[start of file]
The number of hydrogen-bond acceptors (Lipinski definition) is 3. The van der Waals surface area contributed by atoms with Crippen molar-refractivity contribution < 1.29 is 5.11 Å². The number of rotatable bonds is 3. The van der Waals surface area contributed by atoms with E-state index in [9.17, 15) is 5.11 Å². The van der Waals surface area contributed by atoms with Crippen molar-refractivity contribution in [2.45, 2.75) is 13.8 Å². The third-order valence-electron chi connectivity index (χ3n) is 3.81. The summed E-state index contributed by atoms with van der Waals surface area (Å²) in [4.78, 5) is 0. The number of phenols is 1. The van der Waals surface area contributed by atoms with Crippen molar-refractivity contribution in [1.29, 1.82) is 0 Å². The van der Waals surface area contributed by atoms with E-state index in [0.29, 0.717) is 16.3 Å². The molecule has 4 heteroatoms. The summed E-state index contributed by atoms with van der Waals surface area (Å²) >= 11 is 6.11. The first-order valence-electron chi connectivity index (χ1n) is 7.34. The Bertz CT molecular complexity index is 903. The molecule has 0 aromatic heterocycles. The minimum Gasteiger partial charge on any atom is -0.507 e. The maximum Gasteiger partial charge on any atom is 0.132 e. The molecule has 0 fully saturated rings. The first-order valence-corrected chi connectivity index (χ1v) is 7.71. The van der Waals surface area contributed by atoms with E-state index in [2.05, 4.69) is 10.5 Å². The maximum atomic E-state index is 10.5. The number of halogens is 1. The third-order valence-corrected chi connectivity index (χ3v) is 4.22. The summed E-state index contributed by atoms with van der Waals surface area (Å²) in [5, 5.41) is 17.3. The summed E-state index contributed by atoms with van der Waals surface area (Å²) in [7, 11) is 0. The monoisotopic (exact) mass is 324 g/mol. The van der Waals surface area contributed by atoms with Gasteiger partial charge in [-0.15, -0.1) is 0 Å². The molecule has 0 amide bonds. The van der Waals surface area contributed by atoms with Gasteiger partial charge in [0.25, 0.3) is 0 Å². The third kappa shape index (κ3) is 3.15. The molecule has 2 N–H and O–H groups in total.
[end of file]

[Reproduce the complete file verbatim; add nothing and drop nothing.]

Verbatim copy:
The number of hydrogen-bond acceptors (Lipinski definition) is 3. The van der Waals surface area contributed by atoms with Crippen molar-refractivity contribution < 1.29 is 5.11 Å². The number of rotatable bonds is 3. The van der Waals surface area contributed by atoms with E-state index in [9.17, 15) is 5.11 Å². The van der Waals surface area contributed by atoms with Crippen molar-refractivity contribution in [2.45, 2.75) is 13.8 Å². The third-order valence-electron chi connectivity index (χ3n) is 3.81. The summed E-state index contributed by atoms with van der Waals surface area (Å²) in [4.78, 5) is 0. The number of phenols is 1. The van der Waals surface area contributed by atoms with Crippen molar-refractivity contribution in [1.29, 1.82) is 0 Å². The van der Waals surface area contributed by atoms with E-state index in [0.29, 0.717) is 16.3 Å². The molecule has 4 heteroatoms. The summed E-state index contributed by atoms with van der Waals surface area (Å²) >= 11 is 6.11. The first-order valence-electron chi connectivity index (χ1n) is 7.34. The Bertz CT molecular complexity index is 903. The molecule has 0 aromatic heterocycles. The minimum Gasteiger partial charge on any atom is -0.507 e. The maximum Gasteiger partial charge on any atom is 0.132 e. The molecule has 0 fully saturated rings. The first-order valence-corrected chi connectivity index (χ1v) is 7.71. The van der Waals surface area contributed by atoms with E-state index in [2.05, 4.69) is 10.5 Å². The maximum atomic E-state index is 10.5. The number of halogens is 1. The third-order valence-corrected chi connectivity index (χ3v) is 4.22. The summed E-state index contributed by atoms with van der Waals surface area (Å²) in [5, 5.41) is 17.3. The summed E-state index contributed by atoms with van der Waals surface area (Å²) in [7, 11) is 0. The monoisotopic (exact) mass is 324 g/mol. The van der Waals surface area contributed by atoms with Gasteiger partial charge in [-0.15, -0.1) is 0 Å². The molecule has 0 amide bonds. The van der Waals surface area contributed by atoms with Gasteiger partial charge in [0.25, 0.3) is 0 Å². The third kappa shape index (κ3) is 3.15. The molecule has 2 N–H and O–H groups in total.